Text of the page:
Significant psychological, cognitive, and social transitions occur during adolescence. During the stage of puberty, adolescents experience internal, both hormonal and neural as well as external changes such as physical development. Moreover, they experience differences in decision-making, self-control, and emotional regulation skills.
Sheffield Morris et al., 2007, Calkins and Leerkes, 2011 have underlined the key role that parents play in the emotional regulation of their children. Secure bonds between children and their caregivers promote the development of characteristics such as self-esteem or emotion regulation. On the other hand, distrust, anger and insecurity in relationships with other people are some of the effects caused in children by insecure relationships with the caregivers.
Due to the physical and cognitive changes that affect the adolescents' social life, they begin to transfer the functions of attachment to peers. Therefore, teenagers try to distance themselves from their early attachment figures and rely mainly on their peer groups. Usually, teenagers are focused on maintaining non-kin relationships such as friendships or romantic relationships.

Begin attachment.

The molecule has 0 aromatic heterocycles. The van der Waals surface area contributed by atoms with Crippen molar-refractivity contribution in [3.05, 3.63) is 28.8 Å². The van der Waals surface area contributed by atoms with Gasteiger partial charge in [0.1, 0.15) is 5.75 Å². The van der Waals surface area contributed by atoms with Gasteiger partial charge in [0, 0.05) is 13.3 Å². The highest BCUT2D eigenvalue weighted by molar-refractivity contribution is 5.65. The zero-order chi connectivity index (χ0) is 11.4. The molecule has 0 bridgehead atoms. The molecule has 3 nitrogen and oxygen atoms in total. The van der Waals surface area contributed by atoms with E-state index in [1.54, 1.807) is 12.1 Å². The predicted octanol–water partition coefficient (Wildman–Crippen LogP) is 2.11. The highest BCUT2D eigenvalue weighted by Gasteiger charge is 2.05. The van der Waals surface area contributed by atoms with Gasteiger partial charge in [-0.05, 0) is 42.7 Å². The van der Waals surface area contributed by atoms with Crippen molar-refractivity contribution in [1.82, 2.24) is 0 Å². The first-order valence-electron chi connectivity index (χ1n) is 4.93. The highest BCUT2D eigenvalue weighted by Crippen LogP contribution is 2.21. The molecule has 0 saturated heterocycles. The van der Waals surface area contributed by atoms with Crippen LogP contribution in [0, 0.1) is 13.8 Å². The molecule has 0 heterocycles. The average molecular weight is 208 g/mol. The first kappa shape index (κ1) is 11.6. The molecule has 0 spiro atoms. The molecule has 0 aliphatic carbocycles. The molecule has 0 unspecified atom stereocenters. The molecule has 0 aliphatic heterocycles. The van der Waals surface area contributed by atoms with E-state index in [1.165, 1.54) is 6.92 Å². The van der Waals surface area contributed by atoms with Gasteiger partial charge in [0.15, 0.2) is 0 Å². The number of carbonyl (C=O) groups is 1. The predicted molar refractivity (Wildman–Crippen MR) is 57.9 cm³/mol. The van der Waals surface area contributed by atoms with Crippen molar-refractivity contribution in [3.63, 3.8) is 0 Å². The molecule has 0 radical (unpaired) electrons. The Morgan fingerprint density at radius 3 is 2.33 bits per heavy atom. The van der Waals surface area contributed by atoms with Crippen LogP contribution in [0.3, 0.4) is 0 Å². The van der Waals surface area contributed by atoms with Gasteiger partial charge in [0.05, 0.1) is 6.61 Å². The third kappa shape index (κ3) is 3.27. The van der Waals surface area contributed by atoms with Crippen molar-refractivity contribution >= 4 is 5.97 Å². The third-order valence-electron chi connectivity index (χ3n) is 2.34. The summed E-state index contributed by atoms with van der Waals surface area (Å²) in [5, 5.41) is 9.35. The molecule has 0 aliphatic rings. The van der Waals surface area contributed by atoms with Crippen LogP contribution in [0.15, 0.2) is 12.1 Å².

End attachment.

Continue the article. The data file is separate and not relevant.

However the children's' relationships with their family function as strong predictors of the types of romantic or friendly relationships in the future. The regulation of emotions originates not only from biological and psychological factors but also from the influence of parents and other social figures.
A secure attachment style could promote more intimacy in romantic relationships, while an insecure attachment style could be correlated with less positive romantic relationships in adulthood. Moreover, individuals with an insecure attachment to their parents worried more about their partner’s availability. People who had insecure attachments with their mother in childhood show insecure attachments to their partners. Whereas, an insecure attachment with one’s father is associated with an insecure attachment with friends.
High levels of emotional responsiveness, that is caused by an inability to regulate emotions, predict aggressive behaviours during childhood. The high levels of emotional responsiveness can also predict aggressive, socially deviant and anti-social behaviours during adolescence and adulthood. Whereas, according to Karakurt et al., 2013, insecure attachment to one’s parents has a significant role in eliciting aggression in adolescents.
For male adolescents, an insecure father-child attachment style seems to be associated with higher levels of anxiety and avoidance in romantic attachments and thus with aggression. For female adolescents, an insecure mother-child attachment style seems to be directly associated with higher levels of aggression.
Source: The Mediating Role of Romantic Attachment in the Relationship Between Attachment to Parents and Aggression.
Santona et al. 2019